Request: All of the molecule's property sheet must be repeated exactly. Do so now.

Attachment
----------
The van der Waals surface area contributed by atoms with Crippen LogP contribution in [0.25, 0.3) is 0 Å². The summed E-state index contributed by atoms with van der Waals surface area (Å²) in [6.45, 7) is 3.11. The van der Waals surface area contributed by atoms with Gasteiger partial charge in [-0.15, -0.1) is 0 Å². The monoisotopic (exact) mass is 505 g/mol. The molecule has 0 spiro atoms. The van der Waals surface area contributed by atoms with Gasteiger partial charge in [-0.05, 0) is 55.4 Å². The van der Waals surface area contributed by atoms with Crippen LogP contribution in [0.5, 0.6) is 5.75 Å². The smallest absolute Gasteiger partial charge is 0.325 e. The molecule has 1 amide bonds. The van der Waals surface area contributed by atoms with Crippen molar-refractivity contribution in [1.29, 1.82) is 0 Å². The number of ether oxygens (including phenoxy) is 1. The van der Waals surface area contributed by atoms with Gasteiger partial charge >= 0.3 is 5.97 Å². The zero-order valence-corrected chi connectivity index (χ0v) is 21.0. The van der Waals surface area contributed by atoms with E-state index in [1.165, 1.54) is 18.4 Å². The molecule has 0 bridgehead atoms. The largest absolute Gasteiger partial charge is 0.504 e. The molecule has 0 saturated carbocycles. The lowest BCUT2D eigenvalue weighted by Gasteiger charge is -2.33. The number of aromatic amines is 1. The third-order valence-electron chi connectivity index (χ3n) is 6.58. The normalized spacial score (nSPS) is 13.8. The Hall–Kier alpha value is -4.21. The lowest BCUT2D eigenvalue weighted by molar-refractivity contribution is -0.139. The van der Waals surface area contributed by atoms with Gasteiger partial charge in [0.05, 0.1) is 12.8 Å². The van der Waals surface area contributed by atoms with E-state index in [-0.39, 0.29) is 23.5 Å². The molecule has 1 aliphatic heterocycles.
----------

The van der Waals surface area contributed by atoms with Crippen LogP contribution in [0.25, 0.3) is 0 Å². The summed E-state index contributed by atoms with van der Waals surface area (Å²) in [6.45, 7) is 3.11. The van der Waals surface area contributed by atoms with Gasteiger partial charge in [-0.15, -0.1) is 0 Å². The monoisotopic (exact) mass is 505 g/mol. The molecule has 0 spiro atoms. The van der Waals surface area contributed by atoms with Gasteiger partial charge in [-0.05, 0) is 55.4 Å². The van der Waals surface area contributed by atoms with Crippen LogP contribution in [0.5, 0.6) is 5.75 Å². The smallest absolute Gasteiger partial charge is 0.325 e. The molecule has 1 amide bonds. The van der Waals surface area contributed by atoms with Crippen molar-refractivity contribution in [1.29, 1.82) is 0 Å². The number of ether oxygens (including phenoxy) is 1. The van der Waals surface area contributed by atoms with Gasteiger partial charge >= 0.3 is 5.97 Å². The zero-order valence-corrected chi connectivity index (χ0v) is 21.0. The van der Waals surface area contributed by atoms with E-state index in [1.165, 1.54) is 18.4 Å². The molecule has 0 bridgehead atoms. The largest absolute Gasteiger partial charge is 0.504 e. The molecule has 0 saturated carbocycles. The lowest BCUT2D eigenvalue weighted by Gasteiger charge is -2.33. The number of aromatic amines is 1. The third-order valence-electron chi connectivity index (χ3n) is 6.58. The normalized spacial score (nSPS) is 13.8. The Hall–Kier alpha value is -4.21. The lowest BCUT2D eigenvalue weighted by molar-refractivity contribution is -0.139. The van der Waals surface area contributed by atoms with Gasteiger partial charge in [0.05, 0.1) is 12.8 Å². The van der Waals surface area contributed by atoms with E-state index in [-0.39, 0.29) is 23.5 Å². The molecule has 1 aliphatic heterocycles.